When I was a young, bright-eyed graduate student intent on reporting from a news bureau in Europe or Asia or The Middle East, I signed up for the program as a mentee, and was paired with a foreign correspondent who worked and lived in Italy.
Dear Mike, My father turns 70 this year. He's lived a fantastic, globe-trotting life as a journalist, but his freelancing gigs dried up about a decade ago and now he's living off Social Security and some meager savings with old medical bills to pay. He's very private about finances, so I'm not exactly sure what his situation is, but I am pretty sure he is right on the line of being able to support himself. He lives alone, and is friendly, but somewhat distant from our extended family. (I am his only child.)
I found your piece on NYC rents, and the exorbitant amounts we spend on them really interesting. It's an issue I fret about, too. What's a good rule of thumb? Should we spend 1/4 of our income? One-third? — David
So, my question is: How much do people usually keep in savings? My husband and I are both in our late 20's, and have lived in NYC for years. We've always assumed most people here—especially renters—don't usually have substantial savings accounts (or worse, are paycheck-to-paycheck). Are we wrong? Or is our once-considered landlord being unfair? — J.M.
Do I need long term insurance coverage? Should I get a new plan once I have my finances in order? Also I've heard that some of them are semi-scams that don't cover much or have restrictions on what they will cover. At this point it kind of seems crazy to put so much money into something that I may not use for 40 years or more. But then on the other hand I guess I could get in a car accident and be paralyzed tomorrow? — S.L.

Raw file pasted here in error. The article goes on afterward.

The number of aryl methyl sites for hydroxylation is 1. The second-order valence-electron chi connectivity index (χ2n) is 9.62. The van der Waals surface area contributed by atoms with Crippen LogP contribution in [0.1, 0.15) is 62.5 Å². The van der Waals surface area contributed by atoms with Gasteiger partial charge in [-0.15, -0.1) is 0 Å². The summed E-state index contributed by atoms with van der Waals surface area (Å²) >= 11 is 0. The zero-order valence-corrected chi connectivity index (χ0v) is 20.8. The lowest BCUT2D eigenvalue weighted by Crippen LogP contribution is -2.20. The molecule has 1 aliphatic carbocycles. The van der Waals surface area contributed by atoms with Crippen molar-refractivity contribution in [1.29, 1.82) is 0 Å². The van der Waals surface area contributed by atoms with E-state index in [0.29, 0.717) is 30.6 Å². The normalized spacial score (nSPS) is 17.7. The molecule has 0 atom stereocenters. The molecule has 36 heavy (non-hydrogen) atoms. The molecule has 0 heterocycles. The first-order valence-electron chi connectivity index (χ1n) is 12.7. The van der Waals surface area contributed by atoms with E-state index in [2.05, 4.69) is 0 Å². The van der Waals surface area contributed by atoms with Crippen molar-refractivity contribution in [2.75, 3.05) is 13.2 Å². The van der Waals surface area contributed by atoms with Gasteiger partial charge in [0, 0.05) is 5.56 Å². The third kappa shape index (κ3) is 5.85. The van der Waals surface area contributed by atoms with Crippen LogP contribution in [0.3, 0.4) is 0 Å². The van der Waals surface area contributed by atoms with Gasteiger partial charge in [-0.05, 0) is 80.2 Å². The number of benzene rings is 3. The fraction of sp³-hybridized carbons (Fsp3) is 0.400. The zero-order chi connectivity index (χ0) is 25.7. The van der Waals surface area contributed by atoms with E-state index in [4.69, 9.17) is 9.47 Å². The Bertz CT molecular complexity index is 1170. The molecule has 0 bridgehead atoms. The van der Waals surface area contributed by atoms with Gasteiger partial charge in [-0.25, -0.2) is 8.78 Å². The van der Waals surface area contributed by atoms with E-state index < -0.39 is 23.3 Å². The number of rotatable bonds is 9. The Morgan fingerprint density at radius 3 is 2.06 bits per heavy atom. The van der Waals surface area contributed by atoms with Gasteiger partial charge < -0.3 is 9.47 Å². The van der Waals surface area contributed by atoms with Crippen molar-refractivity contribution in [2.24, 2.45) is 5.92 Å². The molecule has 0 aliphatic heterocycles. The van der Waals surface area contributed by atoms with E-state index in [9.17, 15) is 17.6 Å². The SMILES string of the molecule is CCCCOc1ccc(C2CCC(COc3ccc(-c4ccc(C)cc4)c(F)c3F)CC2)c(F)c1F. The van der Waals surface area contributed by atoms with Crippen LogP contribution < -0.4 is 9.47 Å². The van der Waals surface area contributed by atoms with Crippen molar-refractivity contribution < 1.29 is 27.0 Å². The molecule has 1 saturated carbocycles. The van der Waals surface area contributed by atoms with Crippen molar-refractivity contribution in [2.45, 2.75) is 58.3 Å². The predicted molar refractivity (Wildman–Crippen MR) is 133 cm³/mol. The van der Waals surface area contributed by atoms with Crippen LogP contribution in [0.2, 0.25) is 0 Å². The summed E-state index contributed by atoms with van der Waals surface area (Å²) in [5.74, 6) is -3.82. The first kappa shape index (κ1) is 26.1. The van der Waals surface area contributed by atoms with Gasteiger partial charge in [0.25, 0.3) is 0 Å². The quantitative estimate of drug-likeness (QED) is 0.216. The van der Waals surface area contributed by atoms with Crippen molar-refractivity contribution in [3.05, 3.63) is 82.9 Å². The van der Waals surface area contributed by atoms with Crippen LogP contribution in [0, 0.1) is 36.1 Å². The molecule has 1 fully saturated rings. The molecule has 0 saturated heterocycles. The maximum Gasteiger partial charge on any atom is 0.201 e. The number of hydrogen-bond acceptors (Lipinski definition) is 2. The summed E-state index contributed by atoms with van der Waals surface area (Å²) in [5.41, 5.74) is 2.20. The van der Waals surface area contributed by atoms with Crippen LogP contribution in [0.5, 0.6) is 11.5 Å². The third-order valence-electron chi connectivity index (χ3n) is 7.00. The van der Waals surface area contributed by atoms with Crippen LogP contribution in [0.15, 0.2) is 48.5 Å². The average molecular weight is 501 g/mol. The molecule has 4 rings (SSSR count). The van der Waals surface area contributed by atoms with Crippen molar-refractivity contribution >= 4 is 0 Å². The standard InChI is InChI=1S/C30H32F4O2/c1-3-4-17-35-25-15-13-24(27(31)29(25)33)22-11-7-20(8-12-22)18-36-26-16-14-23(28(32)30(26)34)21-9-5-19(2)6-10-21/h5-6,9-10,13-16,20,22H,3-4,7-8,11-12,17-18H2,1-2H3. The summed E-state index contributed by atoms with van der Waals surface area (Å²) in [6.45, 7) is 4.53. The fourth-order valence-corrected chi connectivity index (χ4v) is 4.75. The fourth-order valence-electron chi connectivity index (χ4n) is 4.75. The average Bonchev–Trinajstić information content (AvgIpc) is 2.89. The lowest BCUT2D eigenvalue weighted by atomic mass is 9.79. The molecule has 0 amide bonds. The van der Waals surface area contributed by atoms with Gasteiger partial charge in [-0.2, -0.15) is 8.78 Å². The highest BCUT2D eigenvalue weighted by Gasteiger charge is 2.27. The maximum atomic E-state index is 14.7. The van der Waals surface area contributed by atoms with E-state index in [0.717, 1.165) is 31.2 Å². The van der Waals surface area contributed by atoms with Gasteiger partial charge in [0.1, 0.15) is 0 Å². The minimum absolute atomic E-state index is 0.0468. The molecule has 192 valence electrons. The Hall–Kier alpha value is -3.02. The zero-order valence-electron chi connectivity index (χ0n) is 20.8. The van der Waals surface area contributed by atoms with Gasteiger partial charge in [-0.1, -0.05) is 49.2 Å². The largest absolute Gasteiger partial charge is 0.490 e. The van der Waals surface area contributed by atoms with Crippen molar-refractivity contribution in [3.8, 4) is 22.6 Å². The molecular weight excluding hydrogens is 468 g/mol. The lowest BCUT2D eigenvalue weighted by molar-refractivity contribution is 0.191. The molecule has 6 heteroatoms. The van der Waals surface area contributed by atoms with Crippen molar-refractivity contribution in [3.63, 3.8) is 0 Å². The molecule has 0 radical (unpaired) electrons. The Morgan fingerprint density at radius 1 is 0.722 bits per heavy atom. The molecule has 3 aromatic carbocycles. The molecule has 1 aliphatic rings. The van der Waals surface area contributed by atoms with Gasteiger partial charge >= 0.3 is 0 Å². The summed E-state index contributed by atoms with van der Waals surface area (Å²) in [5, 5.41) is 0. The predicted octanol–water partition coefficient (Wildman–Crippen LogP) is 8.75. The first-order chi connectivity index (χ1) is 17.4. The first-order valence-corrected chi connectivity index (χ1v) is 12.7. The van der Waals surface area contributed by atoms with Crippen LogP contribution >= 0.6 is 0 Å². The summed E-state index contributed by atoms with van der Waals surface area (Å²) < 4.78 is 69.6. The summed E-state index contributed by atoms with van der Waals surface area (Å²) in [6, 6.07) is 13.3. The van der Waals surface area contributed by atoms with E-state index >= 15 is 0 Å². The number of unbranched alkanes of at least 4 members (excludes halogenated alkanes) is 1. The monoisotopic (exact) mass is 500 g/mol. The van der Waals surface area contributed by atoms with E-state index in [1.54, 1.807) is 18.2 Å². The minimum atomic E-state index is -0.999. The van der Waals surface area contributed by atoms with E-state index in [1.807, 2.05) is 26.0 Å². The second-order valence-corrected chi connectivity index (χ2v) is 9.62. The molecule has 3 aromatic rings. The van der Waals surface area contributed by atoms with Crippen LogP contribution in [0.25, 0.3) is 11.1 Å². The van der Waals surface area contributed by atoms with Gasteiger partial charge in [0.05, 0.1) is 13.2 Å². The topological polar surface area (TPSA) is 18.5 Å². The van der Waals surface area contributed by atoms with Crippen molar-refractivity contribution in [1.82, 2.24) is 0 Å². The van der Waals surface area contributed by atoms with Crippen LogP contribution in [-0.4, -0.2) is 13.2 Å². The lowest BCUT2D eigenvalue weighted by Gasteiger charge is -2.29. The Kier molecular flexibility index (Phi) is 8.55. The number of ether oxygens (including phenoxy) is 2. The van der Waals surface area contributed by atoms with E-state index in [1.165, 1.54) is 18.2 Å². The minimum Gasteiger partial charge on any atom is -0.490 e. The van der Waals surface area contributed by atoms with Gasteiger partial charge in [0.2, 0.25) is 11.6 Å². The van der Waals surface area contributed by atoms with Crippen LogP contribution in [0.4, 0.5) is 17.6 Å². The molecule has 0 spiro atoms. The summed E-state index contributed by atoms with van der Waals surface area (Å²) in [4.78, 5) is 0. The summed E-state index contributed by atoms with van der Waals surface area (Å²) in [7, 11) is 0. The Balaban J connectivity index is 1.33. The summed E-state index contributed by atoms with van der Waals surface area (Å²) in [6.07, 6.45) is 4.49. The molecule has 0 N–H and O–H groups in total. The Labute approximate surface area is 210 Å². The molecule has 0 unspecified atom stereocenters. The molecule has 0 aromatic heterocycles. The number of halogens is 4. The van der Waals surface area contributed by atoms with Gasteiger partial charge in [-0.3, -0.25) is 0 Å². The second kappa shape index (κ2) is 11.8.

I’m a recent college graduate and have been working as a government contractor for the past two years. I have saved about $15,000, which I have mentally divided into thirds: travel/fun money, emergency money, and long-term savings money. I have about $4,000 in Stafford Loan debt leftover from college and no consumer debt.
Here's the thing about salary requirements: Some people require more money than other people, and that's why this is a common question that's asked by employers.
I'm pretty sure I read in one of your articles or comments that you didn't plan on being a homeowner one day. I was wondering about why that might be. My parents try to be pretty practical when it comes to money and I've heard them say things about how rent is basically throwing away money and its better to have that money go towards a mortgage. Obviously it makes sense to rent while we're young, but I was just curious why someone who is really into spending wisely wouldn't want to own a home. Maybe I'm missing something? — S.S.